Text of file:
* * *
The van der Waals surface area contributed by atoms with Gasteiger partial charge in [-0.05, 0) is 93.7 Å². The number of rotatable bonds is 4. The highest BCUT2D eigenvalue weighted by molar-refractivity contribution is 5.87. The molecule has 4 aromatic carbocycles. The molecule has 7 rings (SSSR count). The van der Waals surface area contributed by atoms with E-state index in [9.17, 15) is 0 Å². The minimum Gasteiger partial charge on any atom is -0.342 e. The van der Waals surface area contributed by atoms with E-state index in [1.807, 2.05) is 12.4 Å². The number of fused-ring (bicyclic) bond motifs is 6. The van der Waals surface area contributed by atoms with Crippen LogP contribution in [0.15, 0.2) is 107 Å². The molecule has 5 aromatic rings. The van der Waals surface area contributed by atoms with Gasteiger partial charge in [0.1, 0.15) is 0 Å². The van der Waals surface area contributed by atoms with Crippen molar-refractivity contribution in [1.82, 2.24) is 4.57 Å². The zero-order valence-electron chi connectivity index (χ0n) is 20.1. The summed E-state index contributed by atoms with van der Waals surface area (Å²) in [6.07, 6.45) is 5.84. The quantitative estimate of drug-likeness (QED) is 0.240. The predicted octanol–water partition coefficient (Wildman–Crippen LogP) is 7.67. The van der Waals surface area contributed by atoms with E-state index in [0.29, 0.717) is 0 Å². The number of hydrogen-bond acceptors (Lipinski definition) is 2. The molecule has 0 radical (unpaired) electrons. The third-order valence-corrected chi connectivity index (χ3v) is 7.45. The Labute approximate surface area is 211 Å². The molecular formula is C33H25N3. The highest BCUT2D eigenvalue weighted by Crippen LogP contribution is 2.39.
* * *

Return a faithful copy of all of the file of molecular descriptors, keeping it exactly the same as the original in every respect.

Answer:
The van der Waals surface area contributed by atoms with Gasteiger partial charge in [-0.05, 0) is 93.7 Å². The number of rotatable bonds is 4. The highest BCUT2D eigenvalue weighted by molar-refractivity contribution is 5.87. The molecule has 4 aromatic carbocycles. The molecule has 7 rings (SSSR count). The van der Waals surface area contributed by atoms with E-state index in [9.17, 15) is 0 Å². The minimum Gasteiger partial charge on any atom is -0.342 e. The van der Waals surface area contributed by atoms with E-state index in [1.807, 2.05) is 12.4 Å². The number of fused-ring (bicyclic) bond motifs is 6. The van der Waals surface area contributed by atoms with Crippen LogP contribution in [0.15, 0.2) is 107 Å². The molecule has 5 aromatic rings. The van der Waals surface area contributed by atoms with Gasteiger partial charge in [0.1, 0.15) is 0 Å². The van der Waals surface area contributed by atoms with Crippen molar-refractivity contribution in [1.82, 2.24) is 4.57 Å². The zero-order valence-electron chi connectivity index (χ0n) is 20.1. The summed E-state index contributed by atoms with van der Waals surface area (Å²) in [6.07, 6.45) is 5.84. The quantitative estimate of drug-likeness (QED) is 0.240. The predicted octanol–water partition coefficient (Wildman–Crippen LogP) is 7.67. The van der Waals surface area contributed by atoms with E-state index in [0.29, 0.717) is 0 Å². The number of hydrogen-bond acceptors (Lipinski definition) is 2. The molecule has 0 radical (unpaired) electrons. The third-order valence-corrected chi connectivity index (χ3v) is 7.45. The Labute approximate surface area is 211 Å². The molecular formula is C33H25N3. The highest BCUT2D eigenvalue weighted by Crippen LogP contribution is 2.39.